Psychological counterterrorism

Research output: Contribution to journalArticlepeer-review

Abstract

At the end of the last century international terrorist groups declared war on the United States. Rather than pursue this war using conventional means, terrorist tactics have been employed. Terrorism represents psychological warfare, not traditional military combat. Threats of assassination, bioterrorism, and even nuclear detonations have been used. Numerous attacks have subsequently been realized against both domestic and international American targets. Winning the war against terrorism means acknowledging and responding to the psychological dynamics inherent in this form of warfare, as well as the military and law enforcement aspects of the war. Consistent with Caplan's notions of preventive psychiatry, the fight against terrorism must occur on three levels: (1) prevention of the terrorist attacks themselves, (2) mitigating the adverse psychological impact of the persistent threats of terrorist acts, as well as the terrorist attacks when they do occur, and (3) psychological treatment of the lingering adverse effects of threatened or actualized terrorist attacks. The preplanned and/or coordinated psychological efforts to counteract terrorism and prevail in any given war against terrorism shall be herein discussed and subsequently referred to as "psychological counterterrorism.".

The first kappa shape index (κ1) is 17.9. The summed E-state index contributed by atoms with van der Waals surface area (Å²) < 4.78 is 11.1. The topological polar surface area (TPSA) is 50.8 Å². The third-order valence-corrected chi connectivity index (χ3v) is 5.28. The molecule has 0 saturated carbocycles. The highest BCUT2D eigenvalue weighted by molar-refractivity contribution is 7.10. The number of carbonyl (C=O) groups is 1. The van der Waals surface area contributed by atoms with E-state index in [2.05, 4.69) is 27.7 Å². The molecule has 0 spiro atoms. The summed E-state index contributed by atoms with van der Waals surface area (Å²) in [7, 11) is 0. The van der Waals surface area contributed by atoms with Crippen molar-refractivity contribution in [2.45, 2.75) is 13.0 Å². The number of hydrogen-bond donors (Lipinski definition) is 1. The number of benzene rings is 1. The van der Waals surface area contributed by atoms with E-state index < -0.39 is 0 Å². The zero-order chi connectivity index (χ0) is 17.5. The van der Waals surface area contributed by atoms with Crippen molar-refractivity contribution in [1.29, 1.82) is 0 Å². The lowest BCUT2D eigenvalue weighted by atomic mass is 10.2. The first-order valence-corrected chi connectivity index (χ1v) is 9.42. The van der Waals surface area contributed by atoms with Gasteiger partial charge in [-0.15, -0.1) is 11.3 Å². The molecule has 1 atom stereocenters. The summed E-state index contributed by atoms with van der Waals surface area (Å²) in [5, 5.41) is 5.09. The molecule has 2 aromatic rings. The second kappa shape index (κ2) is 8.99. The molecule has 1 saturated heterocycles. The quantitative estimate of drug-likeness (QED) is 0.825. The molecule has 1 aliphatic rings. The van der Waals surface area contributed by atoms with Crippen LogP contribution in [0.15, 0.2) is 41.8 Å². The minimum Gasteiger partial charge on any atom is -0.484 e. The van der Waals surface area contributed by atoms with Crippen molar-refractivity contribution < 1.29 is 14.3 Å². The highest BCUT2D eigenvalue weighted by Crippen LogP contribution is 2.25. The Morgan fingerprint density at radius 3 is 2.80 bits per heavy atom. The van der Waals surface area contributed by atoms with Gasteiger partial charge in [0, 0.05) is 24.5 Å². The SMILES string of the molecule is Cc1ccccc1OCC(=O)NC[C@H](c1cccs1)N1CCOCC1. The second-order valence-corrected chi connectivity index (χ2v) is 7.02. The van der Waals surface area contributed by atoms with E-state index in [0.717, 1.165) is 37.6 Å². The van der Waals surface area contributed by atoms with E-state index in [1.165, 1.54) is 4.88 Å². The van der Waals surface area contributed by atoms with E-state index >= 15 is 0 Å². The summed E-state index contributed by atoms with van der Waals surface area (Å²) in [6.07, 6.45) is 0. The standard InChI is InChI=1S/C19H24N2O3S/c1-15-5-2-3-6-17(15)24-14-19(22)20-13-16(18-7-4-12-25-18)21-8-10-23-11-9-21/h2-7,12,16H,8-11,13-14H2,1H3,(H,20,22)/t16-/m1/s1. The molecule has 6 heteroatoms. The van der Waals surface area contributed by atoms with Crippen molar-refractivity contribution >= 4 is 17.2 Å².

Original languageEnglish (US)
Pages (from-to)57-59
Number of pages3
JournalInternational journal of emergency mental health
Volume5
Issue number2
StatePublished - Mar 1 2003
Externally publishedYes

Keywords

  • Counterterrorism
  • Psychological counterterrorism
  • Psychological warfare
  • Terrorism

ASJC Scopus subject areas

  • Psychiatry and Mental health

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